Comparing Signature Loans to Title Loans

For those in need of some quick cash to help solve a temporary financial bind of any sort, there are a few prominent options out there. Two such options, perhaps the most common in the installment loan world, are known as signature loans and title loans.

At 1st Choice Money Center, we’re proud to offer both signature and title loans as installment loan options, alternatives to harmful, predatory payday loans you might find elsewhere. How do these options compare and differ, and which might be right for your situation? Here’s a primer to help you understand.

Secured and Unsecured Loans

The loan realm contains two broad loan types:

  • Secured loans: Those where the amount being borrowed is directly protected by collateral, whether monetary or in the form of property. The borrower puts up an asset of value that protects the lender in cases of nonpayment – in these situations, the lender takes the collateral for themselves if the loan is not repaid according to the conditions laid out.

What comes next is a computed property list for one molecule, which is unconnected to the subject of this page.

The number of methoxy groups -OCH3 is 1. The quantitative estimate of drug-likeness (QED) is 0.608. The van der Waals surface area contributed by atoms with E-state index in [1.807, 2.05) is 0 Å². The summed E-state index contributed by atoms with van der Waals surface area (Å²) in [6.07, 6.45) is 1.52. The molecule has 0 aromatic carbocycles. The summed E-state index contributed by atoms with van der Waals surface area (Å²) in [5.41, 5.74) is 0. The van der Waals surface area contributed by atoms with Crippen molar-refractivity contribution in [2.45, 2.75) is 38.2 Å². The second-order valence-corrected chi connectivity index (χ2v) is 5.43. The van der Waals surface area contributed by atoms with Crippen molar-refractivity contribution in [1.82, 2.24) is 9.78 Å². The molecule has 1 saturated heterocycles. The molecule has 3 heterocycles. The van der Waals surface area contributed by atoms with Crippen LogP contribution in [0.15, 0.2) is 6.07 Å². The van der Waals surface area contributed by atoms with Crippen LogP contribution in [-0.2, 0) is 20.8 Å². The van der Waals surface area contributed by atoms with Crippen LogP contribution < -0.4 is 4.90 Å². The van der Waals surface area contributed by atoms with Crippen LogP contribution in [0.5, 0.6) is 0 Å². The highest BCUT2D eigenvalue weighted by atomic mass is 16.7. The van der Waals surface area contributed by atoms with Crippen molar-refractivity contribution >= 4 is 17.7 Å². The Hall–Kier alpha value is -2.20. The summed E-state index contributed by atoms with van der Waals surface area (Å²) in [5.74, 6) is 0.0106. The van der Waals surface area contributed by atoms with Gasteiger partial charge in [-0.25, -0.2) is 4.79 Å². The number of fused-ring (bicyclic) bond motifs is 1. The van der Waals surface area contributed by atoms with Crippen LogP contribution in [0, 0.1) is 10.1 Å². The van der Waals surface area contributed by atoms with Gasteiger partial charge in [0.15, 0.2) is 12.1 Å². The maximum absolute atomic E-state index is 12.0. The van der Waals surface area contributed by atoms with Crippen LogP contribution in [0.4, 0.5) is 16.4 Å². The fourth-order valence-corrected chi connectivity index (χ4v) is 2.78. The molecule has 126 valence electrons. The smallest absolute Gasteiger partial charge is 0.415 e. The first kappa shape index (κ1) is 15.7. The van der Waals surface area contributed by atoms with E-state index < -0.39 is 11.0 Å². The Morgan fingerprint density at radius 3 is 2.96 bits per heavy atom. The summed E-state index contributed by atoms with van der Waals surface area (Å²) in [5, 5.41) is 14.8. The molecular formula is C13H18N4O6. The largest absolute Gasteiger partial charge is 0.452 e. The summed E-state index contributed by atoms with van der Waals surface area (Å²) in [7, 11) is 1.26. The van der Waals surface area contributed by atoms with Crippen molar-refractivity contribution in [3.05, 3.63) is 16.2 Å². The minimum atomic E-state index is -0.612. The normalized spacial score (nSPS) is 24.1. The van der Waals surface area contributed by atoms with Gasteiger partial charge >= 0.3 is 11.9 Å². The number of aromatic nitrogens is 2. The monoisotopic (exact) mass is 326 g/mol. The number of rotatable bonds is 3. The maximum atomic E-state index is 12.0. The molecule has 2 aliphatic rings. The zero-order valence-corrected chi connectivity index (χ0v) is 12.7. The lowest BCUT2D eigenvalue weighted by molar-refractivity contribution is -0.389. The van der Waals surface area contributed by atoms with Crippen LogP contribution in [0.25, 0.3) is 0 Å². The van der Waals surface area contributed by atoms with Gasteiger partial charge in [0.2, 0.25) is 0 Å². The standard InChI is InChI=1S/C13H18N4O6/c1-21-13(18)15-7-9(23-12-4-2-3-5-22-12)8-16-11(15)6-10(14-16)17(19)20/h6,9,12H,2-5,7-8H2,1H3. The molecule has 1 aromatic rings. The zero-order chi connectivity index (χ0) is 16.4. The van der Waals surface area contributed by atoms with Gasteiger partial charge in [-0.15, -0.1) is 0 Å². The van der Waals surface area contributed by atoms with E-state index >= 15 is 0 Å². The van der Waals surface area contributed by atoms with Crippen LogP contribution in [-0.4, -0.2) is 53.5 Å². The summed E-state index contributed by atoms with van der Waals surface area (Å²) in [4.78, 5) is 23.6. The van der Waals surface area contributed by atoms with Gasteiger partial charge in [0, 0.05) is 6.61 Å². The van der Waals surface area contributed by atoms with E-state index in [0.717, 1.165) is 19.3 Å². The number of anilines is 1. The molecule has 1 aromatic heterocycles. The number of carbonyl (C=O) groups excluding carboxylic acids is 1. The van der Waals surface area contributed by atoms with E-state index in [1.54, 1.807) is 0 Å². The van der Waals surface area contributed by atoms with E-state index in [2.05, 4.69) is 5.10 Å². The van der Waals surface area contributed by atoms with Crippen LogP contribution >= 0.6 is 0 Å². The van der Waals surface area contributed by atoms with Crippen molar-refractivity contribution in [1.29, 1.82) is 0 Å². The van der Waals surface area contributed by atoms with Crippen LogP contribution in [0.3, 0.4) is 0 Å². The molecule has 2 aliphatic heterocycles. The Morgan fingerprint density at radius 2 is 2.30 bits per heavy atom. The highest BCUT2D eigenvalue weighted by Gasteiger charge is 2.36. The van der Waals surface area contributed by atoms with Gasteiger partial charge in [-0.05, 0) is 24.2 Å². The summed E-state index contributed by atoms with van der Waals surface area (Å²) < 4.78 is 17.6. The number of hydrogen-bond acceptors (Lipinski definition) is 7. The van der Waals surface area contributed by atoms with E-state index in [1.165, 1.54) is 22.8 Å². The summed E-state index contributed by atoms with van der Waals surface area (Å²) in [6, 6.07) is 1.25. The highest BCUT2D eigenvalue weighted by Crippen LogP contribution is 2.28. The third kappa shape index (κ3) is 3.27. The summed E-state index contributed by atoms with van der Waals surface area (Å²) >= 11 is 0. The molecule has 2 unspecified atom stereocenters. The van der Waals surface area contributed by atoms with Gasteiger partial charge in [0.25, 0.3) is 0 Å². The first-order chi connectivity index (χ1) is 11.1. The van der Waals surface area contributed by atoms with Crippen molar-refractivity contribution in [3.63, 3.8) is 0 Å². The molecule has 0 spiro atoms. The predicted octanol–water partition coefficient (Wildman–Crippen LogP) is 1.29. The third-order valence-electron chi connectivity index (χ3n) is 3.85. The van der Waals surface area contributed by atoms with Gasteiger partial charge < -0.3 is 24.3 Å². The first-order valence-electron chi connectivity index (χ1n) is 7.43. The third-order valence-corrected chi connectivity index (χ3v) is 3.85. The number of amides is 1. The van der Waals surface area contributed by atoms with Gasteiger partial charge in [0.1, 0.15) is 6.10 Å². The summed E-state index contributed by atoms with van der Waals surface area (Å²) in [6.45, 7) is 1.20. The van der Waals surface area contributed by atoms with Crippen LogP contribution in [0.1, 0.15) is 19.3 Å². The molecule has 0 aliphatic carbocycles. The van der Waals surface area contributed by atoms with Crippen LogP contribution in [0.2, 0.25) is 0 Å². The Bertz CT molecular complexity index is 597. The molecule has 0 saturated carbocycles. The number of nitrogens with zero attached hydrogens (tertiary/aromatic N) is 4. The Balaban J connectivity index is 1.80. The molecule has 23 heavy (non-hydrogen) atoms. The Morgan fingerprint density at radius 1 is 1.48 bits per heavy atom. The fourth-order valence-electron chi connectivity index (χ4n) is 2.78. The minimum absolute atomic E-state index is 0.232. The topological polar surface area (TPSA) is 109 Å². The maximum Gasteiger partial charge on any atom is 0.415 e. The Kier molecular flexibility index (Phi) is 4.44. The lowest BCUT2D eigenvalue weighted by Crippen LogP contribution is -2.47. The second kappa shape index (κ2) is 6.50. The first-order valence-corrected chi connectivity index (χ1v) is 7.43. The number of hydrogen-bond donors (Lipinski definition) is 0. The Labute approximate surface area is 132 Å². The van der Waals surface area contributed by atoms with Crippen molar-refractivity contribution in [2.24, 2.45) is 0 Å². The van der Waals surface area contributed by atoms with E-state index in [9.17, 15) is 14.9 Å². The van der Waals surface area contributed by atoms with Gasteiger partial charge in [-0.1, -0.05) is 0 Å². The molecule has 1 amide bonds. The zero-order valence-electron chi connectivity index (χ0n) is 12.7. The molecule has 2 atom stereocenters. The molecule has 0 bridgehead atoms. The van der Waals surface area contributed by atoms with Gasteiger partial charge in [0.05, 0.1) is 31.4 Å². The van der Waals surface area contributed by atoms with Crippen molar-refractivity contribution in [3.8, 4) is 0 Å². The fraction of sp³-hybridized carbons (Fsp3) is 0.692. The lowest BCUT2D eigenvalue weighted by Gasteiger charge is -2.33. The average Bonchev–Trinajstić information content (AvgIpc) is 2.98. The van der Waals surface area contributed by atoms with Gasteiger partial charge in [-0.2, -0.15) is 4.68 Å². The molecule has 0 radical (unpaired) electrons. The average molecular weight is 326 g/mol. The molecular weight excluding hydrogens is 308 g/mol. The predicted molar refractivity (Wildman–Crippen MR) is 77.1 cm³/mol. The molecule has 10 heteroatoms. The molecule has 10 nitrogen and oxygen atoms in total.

• Unsecured loan: An unsecured loan involves no collateral in the equation, on the flip side. For this reason, most lenders offering unsecured loans will have to take higher interest rates and fees to make up for the increased risk they’re taking on by giving this loan out with no collateral. In nearly all cases, then, unsecured loans will come with higher rates than equivalent secured loans.

Title Loans

Car title loans, then, are a great example of a secured loan type. The collateral in each of these cases is the vehicle title being used by the borrower, which has value and allows the lender to take a bit of risk when loaning out the money.

Because of this, title loan rates will generally be relatively favorable – the more valuable the vehicle, the better the rates. Title loans can also reach much higher amounts than other installment loan types in many cases, due mostly to the high value of vehicles on the market.

Signature Loans

Signature loans, on the other hand, are unsecured loans in nearly all cases. They do not require any specific collateral, only a signature. This can be great for certain people in a rough position where they don’t have much collateral to give, but still need some emergency funds.

On the flip side, though, they tend to come with higher interest rates. These can be mitigated somewhat if you have a good credit score, which the lender will check in advance, or if you have a cosigner to assist you.

To learn more about the differences between signature and title loans, or for information on which might be best for you, speak to the staff at 1st Choice Money Center today.